Rubio said that “for the first time in 35 years, we have more businesses dying than we do starting.”
The change didn’t happen in the past year or two — it occurred in 2008 — but in general, Rubio has accurately cited a statistic from a respected think tank’s report.
The co-author of that report said he feels Rubio has stated the claim accurately.
We rated Rubio’s claim True.
Fiorina on women’s job losses
Former Hewlett-Packard CEO Carly Fiorina said women voters shouldn’t assume that just because Democratic frontrunner Hillary Clinton is a woman that she has their interests at heart.
“It is the height of hypocrisy for Mrs. Clinton to talk about being the first woman president, when every single policy she espouses and every single policy of President Obama has been demonstratively bad for women,” Fiorina said. “Ninety-two percent of the jobs lost during Barack Obama’s first term belonged to women.”
Her 92-percent claim dates back to the 2012 presidential race when it was used by the Republican National Committee and GOP nominee Mitt Romney. Back then we rated it Mostly False.
Interestingly, women’s jobs made up a lot of ground in the final months of 2012. By January 2013, the jobs numbers don’t back up the talking point at all. The number of women with jobs increased by 416,000 during Obama’s first term.
So we rated Fiorina’s statement False.
Bernie Sanders’ tax plan
New Jersey Gov. Chris Christie got a few laughs when he said the Democratic field consisted of a “socialist, an isolationist and a pessimist — and for the sake of me, I can’t figure out which one is which.”
Christie then said the socialist, Vermont Sen. Bernie Sanders, is “going to raise your taxes to 90 percent,” echoing a claim made earlier this month by Donald Trump.
“This maniac … is gonna tax you people at 90 percent. He’s gonna take everything,” Trump said on Oct. 14. “And nobody’s heard the term communist, but you know what? I’d call him a socialist/communist, okay? ‘Cause that’s what he is.”
Sanders hasn’t released an official tax plan, either for billionaires or for anyone else. But based on his previous comments and proposals, the tax policies Sanders is advocating are targeted at corporations and affluent Americans.
Sanders has dismissed the notion that he wants to set marginal tax rates for billionaires at 90 percent. And on the whole, his tax proposals so far do not envision raising “your taxes” — that is, those of ordinary Americans — to anything approaching 90 percent.
The comment grossly exaggerates the scope of Sanders’ plan.
We rated Christie’s claim Pants on Fire.
Ben Carson on nutritional supplements
Ben Carson said it’s “total propaganda” to suggest he had any connection to Mannatech, a maligned nutritional supplement company, when asked about it by moderator Carl Quintanilla.
“This is a company called Mannatech, a maker of nutritional supplements, with which you had a 10-year relationship,” Quintanilla said. “They offered claims they could cure autism, cancer. They paid $7 million to settle a deceptive marketing lawsuit in Texas, and yet your involvement continues. Why?”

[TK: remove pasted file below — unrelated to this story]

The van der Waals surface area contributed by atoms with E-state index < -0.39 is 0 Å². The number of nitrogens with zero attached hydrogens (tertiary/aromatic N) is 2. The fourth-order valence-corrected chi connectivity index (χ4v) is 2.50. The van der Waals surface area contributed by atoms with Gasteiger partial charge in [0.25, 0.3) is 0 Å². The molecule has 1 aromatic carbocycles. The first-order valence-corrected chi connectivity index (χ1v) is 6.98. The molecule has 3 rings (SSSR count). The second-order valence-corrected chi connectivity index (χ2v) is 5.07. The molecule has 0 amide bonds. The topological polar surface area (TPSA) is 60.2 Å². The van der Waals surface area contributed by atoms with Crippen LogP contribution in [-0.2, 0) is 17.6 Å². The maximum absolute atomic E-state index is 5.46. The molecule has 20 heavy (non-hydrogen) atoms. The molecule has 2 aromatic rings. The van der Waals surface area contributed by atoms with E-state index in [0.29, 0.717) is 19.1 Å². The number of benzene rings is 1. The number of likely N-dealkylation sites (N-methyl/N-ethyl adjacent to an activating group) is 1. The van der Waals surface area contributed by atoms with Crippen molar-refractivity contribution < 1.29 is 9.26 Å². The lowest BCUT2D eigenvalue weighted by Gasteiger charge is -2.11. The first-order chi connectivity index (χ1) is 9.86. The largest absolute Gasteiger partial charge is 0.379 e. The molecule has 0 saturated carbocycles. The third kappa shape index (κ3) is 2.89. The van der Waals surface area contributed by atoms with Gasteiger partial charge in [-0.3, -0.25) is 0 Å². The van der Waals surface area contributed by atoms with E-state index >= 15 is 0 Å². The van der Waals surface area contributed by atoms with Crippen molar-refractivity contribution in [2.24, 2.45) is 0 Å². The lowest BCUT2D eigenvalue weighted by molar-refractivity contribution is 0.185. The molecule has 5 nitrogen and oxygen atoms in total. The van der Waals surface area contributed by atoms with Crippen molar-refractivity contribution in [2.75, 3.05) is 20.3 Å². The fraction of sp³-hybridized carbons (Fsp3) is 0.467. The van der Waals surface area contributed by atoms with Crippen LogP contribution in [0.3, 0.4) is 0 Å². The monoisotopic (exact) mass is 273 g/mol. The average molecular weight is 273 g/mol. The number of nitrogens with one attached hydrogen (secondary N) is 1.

“Well, that’s easy to answer: I didn’t have an involvement with them,” replied Carson, a former pediatric neurosurgeon. “That is total propaganda. And this is what happens in our society — total propaganda. I did a couple speeches for them. I did speeches for other people. They were paid speeches. It is absolutely absurd to say that I had any kind of relationship with them. Do I take the product? Yes. I think it’s a good product.”
As far as we can tell, Carson was not a paid employee or official endorser of the product. However, his claim suggests he has no ties to Mannatech whatsoever. In reality, he got paid to deliver speeches to Mannatech and appeared in promotional videos, and he consistently delivered glowing reviews of the nutritional supplements. As a world-renowned surgeon, Carson’s opinion on health issues carries weight, and Mannatech has used Carson’s endorsement to its advantage.
We rated Carson’s claim False.
Mark, Marco and Donald
Rubio was also the subject of a back-and-forth between Donald Trump and CNBC moderator Becky Quick.
Here’s the exchange:
Quick: “You have talked a little bit about Marco Rubio. I think you called him (Facebook founder) Mark Zuckerberg’s personal senator, because he was in favor of the H-1B visa.”
Trump: “I never said that. I never said that.”
Quick: “So this is an erroneous article the whole way around? … My apologies, I’m sorry.”
Trump: “Somebody’s really doing some bad fact-checking.”
As it turns out, Quick was, uh, too quick to apologize.
Trump may want to check his own website. On the immigration policy page, it says, “Mark Zuckerberg’s personal Senator, Marco Rubio, has a bill to triple H-1Bs that would decimate women and minorities.”
Pants on Fire!